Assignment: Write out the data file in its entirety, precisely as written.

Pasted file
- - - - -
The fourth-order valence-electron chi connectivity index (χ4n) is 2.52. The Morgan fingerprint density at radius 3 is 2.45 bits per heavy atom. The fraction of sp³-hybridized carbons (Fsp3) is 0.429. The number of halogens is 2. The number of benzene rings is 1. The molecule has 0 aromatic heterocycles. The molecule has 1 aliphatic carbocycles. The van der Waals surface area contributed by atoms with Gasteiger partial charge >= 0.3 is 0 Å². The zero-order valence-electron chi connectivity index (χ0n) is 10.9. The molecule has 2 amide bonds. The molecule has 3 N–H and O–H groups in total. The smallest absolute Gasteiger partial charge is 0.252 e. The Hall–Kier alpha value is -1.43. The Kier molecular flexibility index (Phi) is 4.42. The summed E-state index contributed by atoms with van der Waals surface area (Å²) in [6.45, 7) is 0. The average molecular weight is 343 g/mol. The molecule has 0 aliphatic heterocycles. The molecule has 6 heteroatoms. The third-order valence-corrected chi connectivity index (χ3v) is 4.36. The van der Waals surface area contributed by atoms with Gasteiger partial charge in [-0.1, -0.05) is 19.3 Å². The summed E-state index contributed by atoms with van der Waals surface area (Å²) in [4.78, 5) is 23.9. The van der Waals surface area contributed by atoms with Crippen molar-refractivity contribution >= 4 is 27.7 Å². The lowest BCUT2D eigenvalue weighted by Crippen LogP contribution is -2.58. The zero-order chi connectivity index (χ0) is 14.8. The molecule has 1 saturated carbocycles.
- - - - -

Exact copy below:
The fourth-order valence-electron chi connectivity index (χ4n) is 2.52. The Morgan fingerprint density at radius 3 is 2.45 bits per heavy atom. The fraction of sp³-hybridized carbons (Fsp3) is 0.429. The number of halogens is 2. The number of benzene rings is 1. The molecule has 0 aromatic heterocycles. The molecule has 1 aliphatic carbocycles. The van der Waals surface area contributed by atoms with Gasteiger partial charge >= 0.3 is 0 Å². The zero-order valence-electron chi connectivity index (χ0n) is 10.9. The molecule has 2 amide bonds. The molecule has 3 N–H and O–H groups in total. The smallest absolute Gasteiger partial charge is 0.252 e. The Hall–Kier alpha value is -1.43. The Kier molecular flexibility index (Phi) is 4.42. The summed E-state index contributed by atoms with van der Waals surface area (Å²) in [6.45, 7) is 0. The average molecular weight is 343 g/mol. The molecule has 0 aliphatic heterocycles. The molecule has 6 heteroatoms. The third-order valence-corrected chi connectivity index (χ3v) is 4.36. The van der Waals surface area contributed by atoms with Gasteiger partial charge in [-0.1, -0.05) is 19.3 Å². The summed E-state index contributed by atoms with van der Waals surface area (Å²) in [4.78, 5) is 23.9. The van der Waals surface area contributed by atoms with Crippen molar-refractivity contribution >= 4 is 27.7 Å². The lowest BCUT2D eigenvalue weighted by Crippen LogP contribution is -2.58. The zero-order chi connectivity index (χ0) is 14.8. The molecule has 1 saturated carbocycles.